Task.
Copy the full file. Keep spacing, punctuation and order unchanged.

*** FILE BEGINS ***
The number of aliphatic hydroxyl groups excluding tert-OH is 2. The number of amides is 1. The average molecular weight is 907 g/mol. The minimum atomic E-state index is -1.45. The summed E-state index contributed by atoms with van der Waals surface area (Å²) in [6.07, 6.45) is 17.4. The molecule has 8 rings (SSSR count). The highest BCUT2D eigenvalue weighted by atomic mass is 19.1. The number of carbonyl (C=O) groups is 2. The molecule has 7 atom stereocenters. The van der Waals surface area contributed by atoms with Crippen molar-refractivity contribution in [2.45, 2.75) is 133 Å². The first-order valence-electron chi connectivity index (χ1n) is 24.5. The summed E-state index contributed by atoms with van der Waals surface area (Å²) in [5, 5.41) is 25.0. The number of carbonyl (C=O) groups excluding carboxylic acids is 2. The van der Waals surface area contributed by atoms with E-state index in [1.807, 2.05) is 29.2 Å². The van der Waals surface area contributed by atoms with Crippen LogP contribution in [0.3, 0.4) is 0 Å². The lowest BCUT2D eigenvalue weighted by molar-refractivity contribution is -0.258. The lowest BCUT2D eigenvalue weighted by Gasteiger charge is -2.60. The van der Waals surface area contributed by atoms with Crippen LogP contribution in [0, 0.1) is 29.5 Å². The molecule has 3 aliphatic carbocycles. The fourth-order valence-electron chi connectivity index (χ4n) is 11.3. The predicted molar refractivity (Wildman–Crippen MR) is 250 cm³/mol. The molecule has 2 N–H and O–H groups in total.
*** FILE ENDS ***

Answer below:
The number of aliphatic hydroxyl groups excluding tert-OH is 2. The number of amides is 1. The average molecular weight is 907 g/mol. The minimum atomic E-state index is -1.45. The summed E-state index contributed by atoms with van der Waals surface area (Å²) in [6.07, 6.45) is 17.4. The molecule has 8 rings (SSSR count). The highest BCUT2D eigenvalue weighted by atomic mass is 19.1. The number of carbonyl (C=O) groups is 2. The molecule has 7 atom stereocenters. The van der Waals surface area contributed by atoms with Crippen molar-refractivity contribution in [2.45, 2.75) is 133 Å². The first-order valence-electron chi connectivity index (χ1n) is 24.5. The summed E-state index contributed by atoms with van der Waals surface area (Å²) in [5, 5.41) is 25.0. The number of carbonyl (C=O) groups excluding carboxylic acids is 2. The van der Waals surface area contributed by atoms with E-state index in [1.807, 2.05) is 29.2 Å². The van der Waals surface area contributed by atoms with Crippen LogP contribution in [0.3, 0.4) is 0 Å². The lowest BCUT2D eigenvalue weighted by molar-refractivity contribution is -0.258. The lowest BCUT2D eigenvalue weighted by Gasteiger charge is -2.60. The van der Waals surface area contributed by atoms with Crippen LogP contribution in [0, 0.1) is 29.5 Å². The molecule has 3 aliphatic carbocycles. The fourth-order valence-electron chi connectivity index (χ4n) is 11.3. The predicted molar refractivity (Wildman–Crippen MR) is 250 cm³/mol. The molecule has 2 N–H and O–H groups in total.